Warehouse Adjustment Bin

If you use directed put-away and pick for a warehouse, when you register differences in item quantity in bins in the warehouse item journal, the positive and negative adjustment quantities are registered in the adjustment bin. The quantities are not automatically posted to the item ledger. At appropriate intervals as defined by company policy, you must post the entries in the adjustment bin to the item ledger, so that the item ledger quantities correspond to the actual quantities of items in the warehouse. Some companies find it appropriate to post adjustments to the item ledger every day, while others may find it adequate to reconcile every week or every two weeks.

When you conduct a warehouse physical inventory, you also create quantities in the adjustment bin for all the differences between the calculated and physical inventory quantities. If you want to post the results of the particular warehouse physical inventory in the physical inventory ledger, however, and you want the posted results to identifiable as the results of the particular count, you need to do two things:

Entries are made in the adjustment bin not only by the warehouse but also by postings in the item journal and other non-warehouse documents that concern inventory quantity. For example, when a purchaser receives a gift for the company, he posts the items to the item ledger. These items are automatically registered in the adjustment bin (positive entry). But the items are not available in the warehouse until a warehouse employee registers the item to an appropriate bin in the Whse. Item Journal and thereby creates a negative quantity in the adjustment bin. The entries regarding the gift in the adjustment bin thus cancel one another, and the gift is available for picking in the warehouse.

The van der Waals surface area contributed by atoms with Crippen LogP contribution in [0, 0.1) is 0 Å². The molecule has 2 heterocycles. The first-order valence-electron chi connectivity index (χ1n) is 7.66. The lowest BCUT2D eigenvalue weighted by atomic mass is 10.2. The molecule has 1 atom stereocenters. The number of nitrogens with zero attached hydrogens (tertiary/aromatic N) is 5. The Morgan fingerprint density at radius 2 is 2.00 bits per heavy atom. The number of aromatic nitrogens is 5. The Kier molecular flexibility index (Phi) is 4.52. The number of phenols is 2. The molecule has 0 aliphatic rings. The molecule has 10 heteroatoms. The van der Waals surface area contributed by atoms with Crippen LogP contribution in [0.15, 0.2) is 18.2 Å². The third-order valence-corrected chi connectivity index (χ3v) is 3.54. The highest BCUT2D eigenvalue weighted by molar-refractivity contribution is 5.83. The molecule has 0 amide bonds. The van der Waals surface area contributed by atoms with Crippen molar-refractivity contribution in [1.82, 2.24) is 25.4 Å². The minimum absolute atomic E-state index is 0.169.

The other documents that create entries in the adjustment bin - purchase invoices, purchase credit memos, sales invoices and sales credit memos - are normally not regarded in the warehouse because you cannot create a receipt or shipment for them. They are, however, documents that concern company inventory. For example, if you do not want the customer to return an item that was damaged upon delivery, but decide to issue a sales credit memo, the inventory loss must somehow be reflected in the item ledger, and the adjustment journal provides the means to do so. Another example is the posting of a purchase invoice, which creates a positive entry in the item ledger and in the adjustment bin at the same time.

Related Topics

Performing a Warehouse Physical Inventory

Registering Quantity Adjustments in the Whse. Item Journal

Posting Quantity Adjustments for Bins